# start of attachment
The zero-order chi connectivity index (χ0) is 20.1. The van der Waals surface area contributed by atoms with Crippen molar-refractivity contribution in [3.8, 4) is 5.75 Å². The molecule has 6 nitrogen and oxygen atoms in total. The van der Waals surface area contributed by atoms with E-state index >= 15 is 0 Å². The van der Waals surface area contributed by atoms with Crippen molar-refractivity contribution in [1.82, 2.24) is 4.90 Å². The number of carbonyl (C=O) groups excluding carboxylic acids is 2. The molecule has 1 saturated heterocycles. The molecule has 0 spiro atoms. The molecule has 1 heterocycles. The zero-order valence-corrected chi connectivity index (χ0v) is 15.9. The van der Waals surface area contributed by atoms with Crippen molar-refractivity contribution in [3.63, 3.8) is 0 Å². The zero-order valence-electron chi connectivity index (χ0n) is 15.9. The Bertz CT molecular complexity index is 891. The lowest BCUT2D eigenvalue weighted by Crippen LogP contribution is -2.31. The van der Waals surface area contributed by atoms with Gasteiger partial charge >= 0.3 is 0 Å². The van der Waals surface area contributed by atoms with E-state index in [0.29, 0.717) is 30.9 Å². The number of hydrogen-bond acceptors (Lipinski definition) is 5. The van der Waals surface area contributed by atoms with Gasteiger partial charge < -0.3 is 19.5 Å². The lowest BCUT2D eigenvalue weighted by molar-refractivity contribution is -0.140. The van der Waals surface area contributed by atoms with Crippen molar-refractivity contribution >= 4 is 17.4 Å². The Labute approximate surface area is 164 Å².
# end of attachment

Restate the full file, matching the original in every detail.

The zero-order chi connectivity index (χ0) is 20.1. The van der Waals surface area contributed by atoms with Crippen molar-refractivity contribution in [3.8, 4) is 5.75 Å². The molecule has 6 nitrogen and oxygen atoms in total. The van der Waals surface area contributed by atoms with E-state index >= 15 is 0 Å². The van der Waals surface area contributed by atoms with Crippen molar-refractivity contribution in [1.82, 2.24) is 4.90 Å². The number of carbonyl (C=O) groups excluding carboxylic acids is 2. The molecule has 1 saturated heterocycles. The molecule has 0 spiro atoms. The molecule has 1 heterocycles. The zero-order valence-corrected chi connectivity index (χ0v) is 15.9. The van der Waals surface area contributed by atoms with Crippen molar-refractivity contribution in [3.63, 3.8) is 0 Å². The zero-order valence-electron chi connectivity index (χ0n) is 15.9. The Bertz CT molecular complexity index is 891. The lowest BCUT2D eigenvalue weighted by Crippen LogP contribution is -2.31. The van der Waals surface area contributed by atoms with Gasteiger partial charge >= 0.3 is 0 Å². The van der Waals surface area contributed by atoms with E-state index in [0.29, 0.717) is 30.9 Å². The number of hydrogen-bond acceptors (Lipinski definition) is 5. The van der Waals surface area contributed by atoms with Gasteiger partial charge < -0.3 is 19.5 Å². The lowest BCUT2D eigenvalue weighted by molar-refractivity contribution is -0.140. The van der Waals surface area contributed by atoms with Crippen molar-refractivity contribution >= 4 is 17.4 Å². The Labute approximate surface area is 164 Å².